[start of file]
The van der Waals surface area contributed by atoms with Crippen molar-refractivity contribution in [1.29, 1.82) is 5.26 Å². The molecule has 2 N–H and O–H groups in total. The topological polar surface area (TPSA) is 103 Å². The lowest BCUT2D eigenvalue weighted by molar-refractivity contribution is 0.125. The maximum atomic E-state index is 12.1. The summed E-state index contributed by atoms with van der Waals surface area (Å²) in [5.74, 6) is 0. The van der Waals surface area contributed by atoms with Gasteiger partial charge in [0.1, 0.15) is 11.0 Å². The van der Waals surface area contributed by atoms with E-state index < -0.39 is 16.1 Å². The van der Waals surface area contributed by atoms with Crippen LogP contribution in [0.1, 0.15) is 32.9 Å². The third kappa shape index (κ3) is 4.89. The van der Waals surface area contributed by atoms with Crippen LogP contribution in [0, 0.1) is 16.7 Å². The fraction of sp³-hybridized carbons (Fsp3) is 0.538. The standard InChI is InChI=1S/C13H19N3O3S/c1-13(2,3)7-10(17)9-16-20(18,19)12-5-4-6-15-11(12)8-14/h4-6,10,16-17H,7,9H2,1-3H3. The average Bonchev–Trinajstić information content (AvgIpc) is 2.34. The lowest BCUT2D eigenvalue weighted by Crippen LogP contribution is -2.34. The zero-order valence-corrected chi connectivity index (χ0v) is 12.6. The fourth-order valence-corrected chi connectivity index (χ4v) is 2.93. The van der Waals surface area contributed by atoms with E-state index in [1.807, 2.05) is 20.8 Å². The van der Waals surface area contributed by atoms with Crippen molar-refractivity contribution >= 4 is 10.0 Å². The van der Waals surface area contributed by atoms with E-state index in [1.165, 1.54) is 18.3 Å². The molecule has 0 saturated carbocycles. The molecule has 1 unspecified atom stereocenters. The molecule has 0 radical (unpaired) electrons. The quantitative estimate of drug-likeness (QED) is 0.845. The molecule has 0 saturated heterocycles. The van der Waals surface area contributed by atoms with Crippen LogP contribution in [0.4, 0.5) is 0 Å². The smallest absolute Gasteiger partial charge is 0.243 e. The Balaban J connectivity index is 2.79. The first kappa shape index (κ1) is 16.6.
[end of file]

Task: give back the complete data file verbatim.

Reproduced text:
The van der Waals surface area contributed by atoms with Crippen molar-refractivity contribution in [1.29, 1.82) is 5.26 Å². The molecule has 2 N–H and O–H groups in total. The topological polar surface area (TPSA) is 103 Å². The lowest BCUT2D eigenvalue weighted by molar-refractivity contribution is 0.125. The maximum atomic E-state index is 12.1. The summed E-state index contributed by atoms with van der Waals surface area (Å²) in [5.74, 6) is 0. The van der Waals surface area contributed by atoms with Gasteiger partial charge in [0.1, 0.15) is 11.0 Å². The van der Waals surface area contributed by atoms with E-state index < -0.39 is 16.1 Å². The van der Waals surface area contributed by atoms with Crippen LogP contribution in [0.1, 0.15) is 32.9 Å². The third kappa shape index (κ3) is 4.89. The van der Waals surface area contributed by atoms with Crippen LogP contribution in [0, 0.1) is 16.7 Å². The fraction of sp³-hybridized carbons (Fsp3) is 0.538. The standard InChI is InChI=1S/C13H19N3O3S/c1-13(2,3)7-10(17)9-16-20(18,19)12-5-4-6-15-11(12)8-14/h4-6,10,16-17H,7,9H2,1-3H3. The average Bonchev–Trinajstić information content (AvgIpc) is 2.34. The lowest BCUT2D eigenvalue weighted by Crippen LogP contribution is -2.34. The zero-order valence-corrected chi connectivity index (χ0v) is 12.6. The fourth-order valence-corrected chi connectivity index (χ4v) is 2.93. The van der Waals surface area contributed by atoms with E-state index in [1.807, 2.05) is 20.8 Å². The van der Waals surface area contributed by atoms with Crippen molar-refractivity contribution >= 4 is 10.0 Å². The van der Waals surface area contributed by atoms with E-state index in [1.165, 1.54) is 18.3 Å². The molecule has 0 saturated carbocycles. The molecule has 1 unspecified atom stereocenters. The molecule has 0 radical (unpaired) electrons. The quantitative estimate of drug-likeness (QED) is 0.845. The molecule has 0 saturated heterocycles. The van der Waals surface area contributed by atoms with Crippen LogP contribution in [0.4, 0.5) is 0 Å². The smallest absolute Gasteiger partial charge is 0.243 e. The Balaban J connectivity index is 2.79. The first kappa shape index (κ1) is 16.6.